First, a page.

Deism

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Years ago, Newt Gingrich was addressing a group—the Heritage Foundation, I think—and he spoke scornfully about claims that the Founding Fathers were Deists.  Around the top of the Jefferson Memorial, he said, is a quotation that gives the answer to any question of Jefferson’s religious beliefs:  “I have sworn upon the altar of god, eternal hostility against every form of tyranny over the mind of man.”  As it happens, this quote comes from a letter to one of Jefferson’s closest friends, Dr. Benjamin Rush, and was written on September 21, 1800.  Jefferson was complaining to Rush about the pressure he felt from religious groups that attacked him as a champion of the separation of church and state.  The “tyranny over the minds of men” that has him worked up is that of the church!  (Gingrich was either ignorant or dishonest in using this quote the way he did, and it took me only 15 minutes to find it in Jefferson’s letters.  Tsk, tsk.)

Jefferson was a Deist, as were all of the Founding Fathers whose names come immediately to mind—Benjamin Franklin, George Washington, John Adams, and others.  The New Columbia Encyclopedia gives this definition:

“Deists . . . term commonly applied to those thinkers in the 17th and 18th cent. who held that the course of nature sufficiently demonstrates the existence of God.  For them formal religion was superfluous, and they scorned as spurious claims of supernatural revelation.  Their tenets stemmed from the rationalism of the period, and though the term is not now generally used, the tenor of their belief persists.  The term freethinkers is almost synonymous.”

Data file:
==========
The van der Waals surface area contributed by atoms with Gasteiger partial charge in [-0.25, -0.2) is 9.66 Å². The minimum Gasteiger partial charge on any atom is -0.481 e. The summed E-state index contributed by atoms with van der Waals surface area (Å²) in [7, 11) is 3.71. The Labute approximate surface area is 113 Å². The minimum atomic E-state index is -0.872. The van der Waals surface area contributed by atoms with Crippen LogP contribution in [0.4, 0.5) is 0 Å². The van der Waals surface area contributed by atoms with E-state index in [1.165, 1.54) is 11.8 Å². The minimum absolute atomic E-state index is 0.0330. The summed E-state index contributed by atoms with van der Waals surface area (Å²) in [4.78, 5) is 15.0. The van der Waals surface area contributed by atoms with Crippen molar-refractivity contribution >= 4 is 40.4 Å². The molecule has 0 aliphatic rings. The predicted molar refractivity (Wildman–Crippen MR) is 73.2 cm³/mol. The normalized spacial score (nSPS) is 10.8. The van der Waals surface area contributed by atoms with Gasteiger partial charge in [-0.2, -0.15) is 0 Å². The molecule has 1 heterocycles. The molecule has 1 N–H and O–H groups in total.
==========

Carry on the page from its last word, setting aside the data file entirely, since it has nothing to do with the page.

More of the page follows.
Deism was the shared belief of many of the educated men who were responsible for the creation of our country, and this is the major reason that we enjoy the free, open society that we do.  If Jefferson’s opponents had had their way, this would be a Christian country, and perhaps one of a particular stripe.  The Episcopalians—now so mild-mannered as to seem quite innocuous—were a particular thorn in Jefferson’s side.  After all, they were the transported branch of the Established Church of England (now the Anglican Church) and would have liked to enjoy the same power here that they enjoyed in the Old Country.  That power might mean that only Episcopalians could go to the universities or have high positions in the government!  Obviously, if we were a Catholic country, or a Southern Baptist country, or a Mormon country, there would be a great deal of unhappiness given any of those possibilities.

Deists did believe in a “God” that we sometimes call the “Watchmaker God,” but He was not the Christian God.  The underlying idea was that if you found a watch on the beach you would know that someone had made it.  The world, itself, was in their eyes such a “watch,” and anything of that complexity must also have had a creator of some kind.  If they had had the advantage of knowing the discoveries in geology and biology of the nineteenth century (which was, ironically, a much more conventionally religious period), they might have dispensed with any God at all.